Exponents are a way to simplify a complicated number that is too large or small to write out. Exponents consist of two parts: a base and the actual exponent.
The Parts of Exponents
Exponents consist of a base and the actual exponent. The base is the number that is being multiplied to itself. The exponent (power) tells us how many times the base must be multiplied to itself.
Reading Exponents: Squares and Cubes
When reading exponents, it makes understanding easier by reading the exponents correctly. Exponents are known as powers. The number being raised a power is the base and the exponent is the power. For example, is read as “4 to the sixth power” which means 4 is multiplied to itself 6 times.
4 x 4 x 4 x 4 x 4 x 4
Numbers raised to the power of 2 are called “squared.” This means the base is multiplied to itself two times.
Numbers raised to the power of 3 are called “cubed” This means the base is multiplied to itself three times.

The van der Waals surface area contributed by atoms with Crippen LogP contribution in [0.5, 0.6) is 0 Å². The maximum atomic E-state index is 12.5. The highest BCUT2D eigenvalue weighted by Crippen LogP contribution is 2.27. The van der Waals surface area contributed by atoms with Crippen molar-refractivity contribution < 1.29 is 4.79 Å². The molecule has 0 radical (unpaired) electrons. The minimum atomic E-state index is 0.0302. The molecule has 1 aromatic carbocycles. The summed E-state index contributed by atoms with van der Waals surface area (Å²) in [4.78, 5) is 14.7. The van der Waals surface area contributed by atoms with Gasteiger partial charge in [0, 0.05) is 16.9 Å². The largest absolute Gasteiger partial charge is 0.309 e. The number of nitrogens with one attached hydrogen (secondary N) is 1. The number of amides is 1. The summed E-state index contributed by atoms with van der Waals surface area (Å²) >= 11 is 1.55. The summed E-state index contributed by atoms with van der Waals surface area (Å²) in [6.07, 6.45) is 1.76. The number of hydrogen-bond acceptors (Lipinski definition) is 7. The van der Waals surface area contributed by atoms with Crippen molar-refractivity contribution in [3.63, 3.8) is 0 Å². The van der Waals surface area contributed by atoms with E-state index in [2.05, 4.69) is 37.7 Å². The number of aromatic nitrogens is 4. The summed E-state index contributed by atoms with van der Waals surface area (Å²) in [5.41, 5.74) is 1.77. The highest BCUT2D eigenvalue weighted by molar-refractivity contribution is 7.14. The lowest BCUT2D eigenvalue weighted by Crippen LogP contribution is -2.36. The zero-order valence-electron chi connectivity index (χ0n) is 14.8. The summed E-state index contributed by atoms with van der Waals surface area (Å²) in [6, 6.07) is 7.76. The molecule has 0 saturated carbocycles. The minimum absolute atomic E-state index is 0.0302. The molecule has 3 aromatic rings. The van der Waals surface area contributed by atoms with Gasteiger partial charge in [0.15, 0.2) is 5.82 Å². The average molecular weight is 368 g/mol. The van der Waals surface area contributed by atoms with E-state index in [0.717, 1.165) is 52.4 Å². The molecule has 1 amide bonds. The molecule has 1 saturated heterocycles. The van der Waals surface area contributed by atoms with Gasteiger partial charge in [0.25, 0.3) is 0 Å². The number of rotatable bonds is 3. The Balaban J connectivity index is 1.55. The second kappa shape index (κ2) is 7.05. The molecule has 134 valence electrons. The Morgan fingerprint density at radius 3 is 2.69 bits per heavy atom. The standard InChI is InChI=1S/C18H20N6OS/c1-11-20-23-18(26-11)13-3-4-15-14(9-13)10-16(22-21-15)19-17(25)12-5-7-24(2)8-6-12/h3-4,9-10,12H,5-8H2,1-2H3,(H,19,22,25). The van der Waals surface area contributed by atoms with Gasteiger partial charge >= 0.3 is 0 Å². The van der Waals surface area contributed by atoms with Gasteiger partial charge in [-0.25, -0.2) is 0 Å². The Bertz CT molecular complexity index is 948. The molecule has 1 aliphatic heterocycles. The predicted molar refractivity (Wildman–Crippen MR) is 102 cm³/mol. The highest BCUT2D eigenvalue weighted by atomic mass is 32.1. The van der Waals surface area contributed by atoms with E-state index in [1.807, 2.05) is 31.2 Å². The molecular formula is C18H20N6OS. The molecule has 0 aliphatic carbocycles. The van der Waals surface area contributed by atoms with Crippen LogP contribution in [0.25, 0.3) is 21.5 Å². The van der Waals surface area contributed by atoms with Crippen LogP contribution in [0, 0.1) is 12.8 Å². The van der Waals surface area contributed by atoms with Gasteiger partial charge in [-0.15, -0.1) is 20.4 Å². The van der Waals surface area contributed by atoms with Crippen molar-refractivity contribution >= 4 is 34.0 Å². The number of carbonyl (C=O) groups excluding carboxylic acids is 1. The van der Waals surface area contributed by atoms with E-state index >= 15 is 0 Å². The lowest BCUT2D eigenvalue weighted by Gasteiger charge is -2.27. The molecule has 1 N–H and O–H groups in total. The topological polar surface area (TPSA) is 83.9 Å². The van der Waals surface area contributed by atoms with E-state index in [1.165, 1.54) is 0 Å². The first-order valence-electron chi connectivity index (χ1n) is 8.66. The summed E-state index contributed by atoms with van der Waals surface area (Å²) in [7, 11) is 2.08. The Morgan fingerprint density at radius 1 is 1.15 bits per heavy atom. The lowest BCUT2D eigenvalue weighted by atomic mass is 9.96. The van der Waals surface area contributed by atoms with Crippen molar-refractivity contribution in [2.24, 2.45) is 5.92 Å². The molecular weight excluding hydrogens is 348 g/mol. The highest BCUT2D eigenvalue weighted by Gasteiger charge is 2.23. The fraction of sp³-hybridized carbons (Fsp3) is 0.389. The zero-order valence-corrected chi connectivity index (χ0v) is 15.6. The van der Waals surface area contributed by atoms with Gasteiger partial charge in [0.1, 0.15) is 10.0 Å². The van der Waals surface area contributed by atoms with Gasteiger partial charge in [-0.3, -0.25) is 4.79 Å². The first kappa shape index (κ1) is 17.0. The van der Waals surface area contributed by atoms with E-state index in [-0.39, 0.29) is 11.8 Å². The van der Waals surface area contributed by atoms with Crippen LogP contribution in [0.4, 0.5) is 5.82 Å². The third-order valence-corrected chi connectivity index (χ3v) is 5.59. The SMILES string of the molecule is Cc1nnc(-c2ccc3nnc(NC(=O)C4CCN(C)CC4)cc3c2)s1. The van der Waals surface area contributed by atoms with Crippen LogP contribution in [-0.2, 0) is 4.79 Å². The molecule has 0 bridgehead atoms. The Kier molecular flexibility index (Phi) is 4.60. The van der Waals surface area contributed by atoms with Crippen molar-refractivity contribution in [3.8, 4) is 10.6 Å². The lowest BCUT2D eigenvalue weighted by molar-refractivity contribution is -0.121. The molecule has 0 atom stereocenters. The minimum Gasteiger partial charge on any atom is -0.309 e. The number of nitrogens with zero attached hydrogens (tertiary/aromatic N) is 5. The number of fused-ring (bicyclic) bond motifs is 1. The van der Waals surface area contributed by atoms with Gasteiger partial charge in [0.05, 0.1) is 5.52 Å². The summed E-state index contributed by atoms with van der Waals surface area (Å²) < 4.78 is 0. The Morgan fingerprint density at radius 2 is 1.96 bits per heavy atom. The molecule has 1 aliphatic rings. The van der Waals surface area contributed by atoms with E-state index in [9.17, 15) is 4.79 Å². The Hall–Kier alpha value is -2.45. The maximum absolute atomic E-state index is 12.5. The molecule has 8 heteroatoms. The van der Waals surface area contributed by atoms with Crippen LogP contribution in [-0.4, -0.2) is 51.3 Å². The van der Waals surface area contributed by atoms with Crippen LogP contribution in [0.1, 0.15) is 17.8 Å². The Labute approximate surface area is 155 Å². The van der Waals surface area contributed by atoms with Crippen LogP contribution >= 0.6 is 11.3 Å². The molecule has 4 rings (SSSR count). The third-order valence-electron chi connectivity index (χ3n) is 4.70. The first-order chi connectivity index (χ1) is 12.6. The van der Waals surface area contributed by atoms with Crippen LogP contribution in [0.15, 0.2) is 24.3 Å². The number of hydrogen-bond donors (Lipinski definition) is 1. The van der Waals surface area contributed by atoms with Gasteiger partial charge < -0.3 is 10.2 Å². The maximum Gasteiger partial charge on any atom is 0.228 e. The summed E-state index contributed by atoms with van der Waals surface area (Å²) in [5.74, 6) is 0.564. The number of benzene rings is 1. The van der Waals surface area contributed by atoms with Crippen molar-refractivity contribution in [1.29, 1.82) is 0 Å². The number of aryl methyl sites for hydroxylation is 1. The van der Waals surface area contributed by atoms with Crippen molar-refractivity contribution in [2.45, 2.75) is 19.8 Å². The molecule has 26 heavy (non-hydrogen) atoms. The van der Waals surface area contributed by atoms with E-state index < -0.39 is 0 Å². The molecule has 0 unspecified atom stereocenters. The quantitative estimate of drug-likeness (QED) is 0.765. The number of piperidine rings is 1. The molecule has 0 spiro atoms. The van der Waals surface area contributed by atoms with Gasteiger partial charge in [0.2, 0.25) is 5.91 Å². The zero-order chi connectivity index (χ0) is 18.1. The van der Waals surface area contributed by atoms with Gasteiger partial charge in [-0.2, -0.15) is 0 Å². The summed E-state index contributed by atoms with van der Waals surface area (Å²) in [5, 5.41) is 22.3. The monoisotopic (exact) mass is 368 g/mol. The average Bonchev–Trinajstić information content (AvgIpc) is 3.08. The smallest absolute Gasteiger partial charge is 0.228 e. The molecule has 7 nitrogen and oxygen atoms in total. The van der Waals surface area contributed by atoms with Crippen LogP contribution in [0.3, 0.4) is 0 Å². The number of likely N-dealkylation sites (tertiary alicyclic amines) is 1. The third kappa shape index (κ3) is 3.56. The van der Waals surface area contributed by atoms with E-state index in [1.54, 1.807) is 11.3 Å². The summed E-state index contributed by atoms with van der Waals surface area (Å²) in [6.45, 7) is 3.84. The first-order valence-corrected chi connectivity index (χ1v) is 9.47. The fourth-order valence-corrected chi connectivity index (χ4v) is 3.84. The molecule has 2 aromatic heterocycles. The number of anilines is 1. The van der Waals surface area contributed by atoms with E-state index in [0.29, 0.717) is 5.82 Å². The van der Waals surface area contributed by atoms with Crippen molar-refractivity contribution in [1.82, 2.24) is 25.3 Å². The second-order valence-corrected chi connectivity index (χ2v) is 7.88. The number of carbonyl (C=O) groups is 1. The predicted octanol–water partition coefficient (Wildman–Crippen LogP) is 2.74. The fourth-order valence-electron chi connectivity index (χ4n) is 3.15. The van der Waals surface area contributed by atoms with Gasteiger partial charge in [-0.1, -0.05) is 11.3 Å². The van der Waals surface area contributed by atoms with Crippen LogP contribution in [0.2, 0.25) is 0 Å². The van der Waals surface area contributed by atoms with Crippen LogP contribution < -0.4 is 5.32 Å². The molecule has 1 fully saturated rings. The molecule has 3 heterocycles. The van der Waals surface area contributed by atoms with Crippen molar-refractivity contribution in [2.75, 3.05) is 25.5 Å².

Basic Rules for Exponents
Zero power rule
Any base raised to the zero power is always equal to 1.
The Exponent 1
Any base raised to the 1st power or the power of 1 is the value of that base.
Any base raised to a negative exponent, the base will be flipped to its reciprocal. The base will become a denominator of a fraction multiplied to itself based on the exponent with 1 as a numerator. The value itself will NOT be negative.
Other Exponent Rules
We will cover two more exponent rules that you usually need to know for middle school math. There are other exponent rules that you will learn once you start algebra.
Power of powers rule
If two basses are the same value and being multiplied together, then the exponents are to be added together to get a solution.
The quotient of powers rule
If two bases are the same value and is divided, the base stays the same and the exponents are subtracted to get a solution.